Can Nissan's all-electric van boost the appeal of commercial EV fleets?

Can Nissan's all-electric van boost the appeal of commercial EV fleets?

Nissan e-NV200 electric van commercial EV
Nissan Motor Co.
Japanese auto giant Nissan is wading into the world of electric vehicle fleets.

Last year was a banner one for electric vehicles. Registrations quadrupled to almost 14,500 in the U.K. alone under the government's plug-in grant scheme, and the auto industry is predicting further growth with almost 40 new models due to come onto the market over the next three years.

But this growth is dominated by electric cars.

More than 25,000 plug-in grants have been awarded since the U.K. program for electric cars started in January 2011, but only 1,117 buyers have taken up the grant of up to $11,700 off the purchase price of a new van since a dedicated van program was introduced 13 months later.

The relatively slow progress of the electric van market is particularly strange when you consider that operators of commercial van fleets tend to be highly cost-conscious and have a good understanding of the range their vehicles need, meaning electric vans often offer a good fit for business customers.

The Nissan e-NV200, officially launched in June, is targeting the breakthrough that the nascent electric van sector has been waiting for. The largest of the nine vans available under the scheme, it certainly has all the tools needed to help drive the electric van market out of the doldrums.

Nissan accounted for 5.4 percent of the market last year, but it has big plans to use the e-NV200's promise of low-cost, cleaner transport to win sales among business and public sector fleet operators, such as local authorities and the NHS.

So can it deliver? Well, starting at $19,600 with the battery leasing option or $24,250 for full ownership, you get a lot of van for your money. Capable of carrying a maximum payload of 1,675 pounds, the e-NV200 promises "best-in-class" cargo capacity, stretching over 6.6 feet from front to rear, 4.9 feet side to side and 4 feet between wheel arches, which leaves room for two standard Euro pallets with space to spare.

Nissan e-nv200 traffic alert
Will Nichols
A traffic alert displayed in the Nissan e-NV200.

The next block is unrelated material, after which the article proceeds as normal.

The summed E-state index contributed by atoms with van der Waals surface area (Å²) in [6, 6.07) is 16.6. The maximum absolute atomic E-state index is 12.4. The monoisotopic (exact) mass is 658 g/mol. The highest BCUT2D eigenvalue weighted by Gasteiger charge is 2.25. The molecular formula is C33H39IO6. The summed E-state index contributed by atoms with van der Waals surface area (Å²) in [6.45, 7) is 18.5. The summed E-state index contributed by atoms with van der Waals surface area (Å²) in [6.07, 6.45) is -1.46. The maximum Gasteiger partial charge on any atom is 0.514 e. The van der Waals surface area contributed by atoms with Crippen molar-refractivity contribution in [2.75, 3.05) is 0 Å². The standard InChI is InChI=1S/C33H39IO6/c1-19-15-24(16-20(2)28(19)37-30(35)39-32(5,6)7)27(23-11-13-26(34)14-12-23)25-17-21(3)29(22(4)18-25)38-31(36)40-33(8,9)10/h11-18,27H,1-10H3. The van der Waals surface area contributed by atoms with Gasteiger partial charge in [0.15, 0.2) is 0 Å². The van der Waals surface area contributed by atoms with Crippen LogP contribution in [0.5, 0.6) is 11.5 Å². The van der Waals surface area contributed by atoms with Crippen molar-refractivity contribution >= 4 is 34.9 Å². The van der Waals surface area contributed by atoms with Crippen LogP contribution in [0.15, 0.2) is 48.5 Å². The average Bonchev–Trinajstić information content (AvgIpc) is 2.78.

Maneuverability is also good, with hill-start assist and a rear-view camera coming as standard, while the visibility from the raised cab is an advantage. Some interior features brought over from the Nissan LEAF also enliven the drive, including ones showing your energy consumption and highlighting nearby charge points. However, some of the traffic alerts seem a little alarming — an air raid on the A20?

Of course, the running costs will be the big selling point for many businesses. Nissan said it could cost as little as 29 cents per mile to run the van, while it is also free from vehicle excise duty and the congestion charge in London.

In addition, fleet customers should be impressed by the range. At 106 miles from an eight-hour standard charge, there is more than enough in the tank to cover most city driving. However, using energy-thirsty options such as the heating will knock up to 20 miles off this range, making cross-country journeys trickier.

In contrast, the e-NV200's ECO mode extends battery life by adjusting acceleration and climate controls to minimize energy consumption. And a separate B mode can be used to increase the strength of the regenerative braking system, effectively replicating the engine brake on a diesel or petrol van, regardless whether you are in ECO mode.

ECO mode also brings down the top speed from 76 mph to 60 mph, which does not make much difference on most city roads, but can be felt far more on the motorway.

There are a few other downsides. Despite the light steering and torque you associate with electric drives, at higher speeds the van can feel as if it is struggling. It is quite a shaky, bouncy drive unless something in the back weighs down the vehicle.

In the COMBI five-seater version, that ballast could be provided by the rest of the family, albeit for a starting price of $26,148 — just under $2,196 more than the cheapest Nissan LEAF. Cities from London to Barcelona and New York are planning to put the COMBI to use as a zero-emission taxi.

However, the van version looks more targeted at a specific audience's needs and with more companies looking to cut costs and provide greener transport options, it well could prove the platform Nissan is looking for to build its fleet business.

The e-NV200 presents a compelling green and cost-efficient alternative for any business that operates vans that stick to predictable routes of under 100 miles a day. It could well provide the spark the electric commercial vehicle market requires.